You can generate exceptions any time you try to open a file, and if you want to handle your exceptions, use Scala’s try/catch syntax:

import scala.io.Source
import java.io.{FileNotFoundException, IOException}

val filename = "no-such-file.scala"
try {
    for (line <- Source.fromFile(filename).getLines) {
        println(line)
    }
} catch {
    case e: FileNotFoundException => println("Couldn't find that file.")
    case e: IOException => println("Got an IOException!")
}

The following code demonstrates how the fromFile method can be used with using to create a method that returns the entire contents of a file as a List[String], wrapped in an Option:

import Control._

def readTextFile(filename: String): Option[List[String]] = {
    try {
        val lines = using(io.Source.fromFile(filename)) { source =>
            (for (line <- source.getLines) yield line).toList
        }
        Some(lines)
    } catch {
        case e: Exception => None
  }
}

This method returns a Some(List[String]) on success, and None if something goes wrong, such as a FileNotFoundException. It can be used in the following ways:

val filename = "/etc/passwd"

println("--- FOREACH ---")
val result = readTextFile(filename)
result foreach { strings =>
    strings.foreach(println)
}

println("\n--- MATCH ---")
readTextFile(filename) match {
    case Some(lines) => lines.foreach(println)
    case None => println("couldn't read file")
}

If the process of opening and reading a file fails, you may prefer to return a Try or an empty List[String]. See Recipes 20.5 and 20.6 for examples of those approaches.

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Update: Reading a file with Try, Success, and Failure

This code shows how you can read a text file into a list of strings — List[String] — using Scala’s Try, Success, and Failure classes:

import scala.util.{Try, Success, Failure}

def readTextFileWithTry(filename: String): Try[List[String]] = {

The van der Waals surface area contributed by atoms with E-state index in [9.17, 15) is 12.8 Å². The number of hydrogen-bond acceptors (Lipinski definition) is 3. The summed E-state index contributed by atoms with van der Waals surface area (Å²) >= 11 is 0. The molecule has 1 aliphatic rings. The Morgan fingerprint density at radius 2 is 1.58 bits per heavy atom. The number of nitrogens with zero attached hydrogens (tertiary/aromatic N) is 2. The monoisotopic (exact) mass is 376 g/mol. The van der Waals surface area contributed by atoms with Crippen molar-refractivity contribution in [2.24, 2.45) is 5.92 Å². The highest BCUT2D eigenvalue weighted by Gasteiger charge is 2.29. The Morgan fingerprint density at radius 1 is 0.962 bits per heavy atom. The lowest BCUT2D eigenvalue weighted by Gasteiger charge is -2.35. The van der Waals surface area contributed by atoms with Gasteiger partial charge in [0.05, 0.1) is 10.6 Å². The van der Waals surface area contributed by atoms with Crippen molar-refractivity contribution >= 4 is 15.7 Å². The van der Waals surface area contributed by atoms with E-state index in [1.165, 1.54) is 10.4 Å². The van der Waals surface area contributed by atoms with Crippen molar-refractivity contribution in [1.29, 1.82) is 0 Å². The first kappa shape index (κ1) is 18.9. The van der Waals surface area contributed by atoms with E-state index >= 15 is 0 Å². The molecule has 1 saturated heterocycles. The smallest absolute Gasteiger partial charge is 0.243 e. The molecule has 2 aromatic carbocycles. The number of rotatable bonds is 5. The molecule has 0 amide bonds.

Try {
        val lines = using(io.Source.fromFile(filename)) { source =>
            (for (line <- source.getLines) yield line).toList
        }
        lines
    }
}

The benefit of using Try is that you can get the cause of the exception back when you call this method and an exception occurs. Here’s one example of how you can use this method with a match/case expression:

val passwdFile = readTextFileWithTry("/etc/passwd")
passwdFile match {
    case Success(lines) => lines.foreach(println)
    case Failure(s) => println(s"Failed, message is: $s")
}

In the Success case you handle the condition where the file was opened properly, and in the Failure case you deal with the exception however you want to.

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Multiple fromFile methods

In Scala 2.10, there are eight variations of the fromFile method that let you specify a character encoding, buffer size, codec, and URI. For instance, you can specify an expected character encoding for a file like this:

// specify the encoding
Source.fromFile("example.txt", "UTF-8")

See the Scaladoc for the scala.io.Source object (not the Source class, which is an abstract class) for more information.

Because Scala works so well with Java, you can use the Java FileReader and BufferedReader classes, as well as other Java libraries, like the Apache Commons “FileUtils” library.

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See Also

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The Scala Cookbook

This tutorial is sponsored by the Scala Cookbook, which I wrote for O’Reilly:

You can find the Scala Cookbook at these locations: